Thousands of Android apps have built-in crypto keys and passwords

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A large number of free Android apps suffer with flaky security because software developers are leaving cryptographic keys embedded and passwords hard-coded.

Speaking at the BSides security conference in San Francisco, software vulnerability analyst Will Dormann revealed how he had found serious security problems in thousands upon thousands of apps. After testing 1.8 million apps, he found almost 20,000 featured built-in passwords and keys, and even when a separate password store was used, user data was still open to attack from simple password crackers.

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Dormann works at the CERT Coordination Center (CERT/CC), and focused on the free tools that more people are likely to use, He found that while it was surprisingly common to find that keys, codes and passwords were embedded in apps -- either through laziness or because that's how particular SDKs work -- some apps were better at hiding what was happening than others.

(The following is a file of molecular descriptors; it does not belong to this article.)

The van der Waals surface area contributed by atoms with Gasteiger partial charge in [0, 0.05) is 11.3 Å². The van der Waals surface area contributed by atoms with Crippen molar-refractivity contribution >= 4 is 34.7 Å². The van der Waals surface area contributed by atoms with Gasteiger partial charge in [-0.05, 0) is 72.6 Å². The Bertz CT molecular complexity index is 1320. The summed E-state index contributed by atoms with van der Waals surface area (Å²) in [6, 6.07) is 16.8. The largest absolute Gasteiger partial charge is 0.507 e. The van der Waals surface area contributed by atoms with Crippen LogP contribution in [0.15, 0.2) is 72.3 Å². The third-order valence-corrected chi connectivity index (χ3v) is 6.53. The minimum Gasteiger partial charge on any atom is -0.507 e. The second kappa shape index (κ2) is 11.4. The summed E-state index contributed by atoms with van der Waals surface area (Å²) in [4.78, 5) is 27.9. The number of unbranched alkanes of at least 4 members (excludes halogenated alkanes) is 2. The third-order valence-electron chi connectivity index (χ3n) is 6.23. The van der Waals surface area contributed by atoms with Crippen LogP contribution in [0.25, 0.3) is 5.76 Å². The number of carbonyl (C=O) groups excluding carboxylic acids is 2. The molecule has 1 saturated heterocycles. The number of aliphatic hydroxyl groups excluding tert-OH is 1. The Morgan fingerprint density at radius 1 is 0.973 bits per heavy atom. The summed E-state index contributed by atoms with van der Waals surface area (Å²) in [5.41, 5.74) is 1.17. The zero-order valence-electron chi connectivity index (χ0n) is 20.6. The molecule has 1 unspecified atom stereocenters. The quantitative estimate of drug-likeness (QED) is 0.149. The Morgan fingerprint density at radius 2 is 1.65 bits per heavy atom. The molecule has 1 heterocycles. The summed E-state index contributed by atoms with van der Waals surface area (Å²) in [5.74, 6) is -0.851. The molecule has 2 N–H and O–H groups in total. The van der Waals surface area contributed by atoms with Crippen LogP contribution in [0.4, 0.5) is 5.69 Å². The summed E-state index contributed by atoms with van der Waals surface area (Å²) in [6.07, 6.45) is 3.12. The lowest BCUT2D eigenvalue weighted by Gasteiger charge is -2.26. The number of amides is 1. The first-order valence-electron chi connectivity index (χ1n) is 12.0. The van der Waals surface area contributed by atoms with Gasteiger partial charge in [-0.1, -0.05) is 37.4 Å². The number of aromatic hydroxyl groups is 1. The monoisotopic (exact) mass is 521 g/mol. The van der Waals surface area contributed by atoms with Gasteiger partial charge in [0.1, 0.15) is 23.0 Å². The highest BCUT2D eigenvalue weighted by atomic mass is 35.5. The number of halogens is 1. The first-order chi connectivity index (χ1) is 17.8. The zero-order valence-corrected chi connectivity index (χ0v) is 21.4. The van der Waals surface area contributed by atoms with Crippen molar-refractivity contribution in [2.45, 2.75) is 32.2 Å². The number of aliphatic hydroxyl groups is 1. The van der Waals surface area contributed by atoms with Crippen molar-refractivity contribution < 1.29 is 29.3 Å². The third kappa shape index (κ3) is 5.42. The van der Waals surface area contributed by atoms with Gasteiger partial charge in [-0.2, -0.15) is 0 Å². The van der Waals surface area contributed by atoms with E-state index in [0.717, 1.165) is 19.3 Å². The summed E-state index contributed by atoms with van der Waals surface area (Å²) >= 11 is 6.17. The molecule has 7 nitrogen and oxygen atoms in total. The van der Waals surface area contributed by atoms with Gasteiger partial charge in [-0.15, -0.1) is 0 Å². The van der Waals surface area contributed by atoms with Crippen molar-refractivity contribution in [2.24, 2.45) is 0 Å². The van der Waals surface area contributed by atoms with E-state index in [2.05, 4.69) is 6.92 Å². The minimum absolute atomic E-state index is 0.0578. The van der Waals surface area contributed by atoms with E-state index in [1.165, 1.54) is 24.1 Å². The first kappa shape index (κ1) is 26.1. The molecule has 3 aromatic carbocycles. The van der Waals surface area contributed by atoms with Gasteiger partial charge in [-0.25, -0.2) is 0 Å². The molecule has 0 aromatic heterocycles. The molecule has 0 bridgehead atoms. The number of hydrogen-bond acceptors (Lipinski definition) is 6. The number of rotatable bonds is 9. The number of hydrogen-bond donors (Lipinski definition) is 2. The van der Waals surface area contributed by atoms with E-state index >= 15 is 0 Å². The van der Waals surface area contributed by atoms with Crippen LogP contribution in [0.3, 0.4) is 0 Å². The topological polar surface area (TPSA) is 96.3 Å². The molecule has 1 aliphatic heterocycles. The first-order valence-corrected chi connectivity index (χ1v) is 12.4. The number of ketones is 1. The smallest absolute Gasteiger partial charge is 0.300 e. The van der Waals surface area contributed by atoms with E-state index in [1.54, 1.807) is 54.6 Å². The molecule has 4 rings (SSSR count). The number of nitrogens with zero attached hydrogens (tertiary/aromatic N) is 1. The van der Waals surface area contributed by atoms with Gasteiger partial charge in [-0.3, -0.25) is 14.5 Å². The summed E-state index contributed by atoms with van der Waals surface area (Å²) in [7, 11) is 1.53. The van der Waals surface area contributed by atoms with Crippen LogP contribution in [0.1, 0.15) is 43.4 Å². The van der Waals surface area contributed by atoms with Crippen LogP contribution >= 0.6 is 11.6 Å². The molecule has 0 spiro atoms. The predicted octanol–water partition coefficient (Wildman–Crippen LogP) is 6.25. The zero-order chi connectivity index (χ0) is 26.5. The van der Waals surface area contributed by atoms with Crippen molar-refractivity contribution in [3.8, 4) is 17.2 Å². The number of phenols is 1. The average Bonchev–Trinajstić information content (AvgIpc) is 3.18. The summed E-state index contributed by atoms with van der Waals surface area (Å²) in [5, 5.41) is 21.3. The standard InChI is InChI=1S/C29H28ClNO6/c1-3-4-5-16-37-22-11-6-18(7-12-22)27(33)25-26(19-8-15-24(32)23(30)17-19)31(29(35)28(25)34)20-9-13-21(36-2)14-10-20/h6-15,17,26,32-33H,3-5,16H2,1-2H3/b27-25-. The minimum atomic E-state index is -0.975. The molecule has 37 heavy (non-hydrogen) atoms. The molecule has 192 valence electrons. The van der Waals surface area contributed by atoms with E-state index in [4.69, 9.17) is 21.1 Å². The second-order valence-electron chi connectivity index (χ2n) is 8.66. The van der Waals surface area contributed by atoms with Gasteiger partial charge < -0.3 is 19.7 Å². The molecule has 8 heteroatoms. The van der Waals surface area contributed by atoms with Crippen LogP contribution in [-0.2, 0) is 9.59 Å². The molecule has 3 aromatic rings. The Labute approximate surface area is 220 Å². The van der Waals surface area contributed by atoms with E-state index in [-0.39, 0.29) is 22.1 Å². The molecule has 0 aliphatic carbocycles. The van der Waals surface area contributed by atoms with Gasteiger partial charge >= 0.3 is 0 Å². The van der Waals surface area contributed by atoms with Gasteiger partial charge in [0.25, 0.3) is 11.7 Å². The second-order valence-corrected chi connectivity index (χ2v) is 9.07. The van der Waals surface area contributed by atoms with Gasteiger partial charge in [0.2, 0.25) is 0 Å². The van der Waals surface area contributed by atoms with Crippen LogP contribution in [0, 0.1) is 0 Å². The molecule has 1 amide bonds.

One development tool -- Appinventor -- was found to hardcode privacy keys in apps, although this is something that has been addressed in an update.

Dormann also highlighted the laziness of users in selecting passwords, cracking them with simple, freely available tools. He used brute force password crackers Jack the Ripper and Hashcat to successfully gather a large number of passwords from Java and Bouncy Castle key stores, noting to the Register that such crackers were good at picking up on and exploiting common password-creating traits:

Hashcat is much better at this. Not only does it recognize the human habit of capitalizing the first letter, it can also checks for exclamation points at the end of a password and also four digits, because a lot of people add dates.

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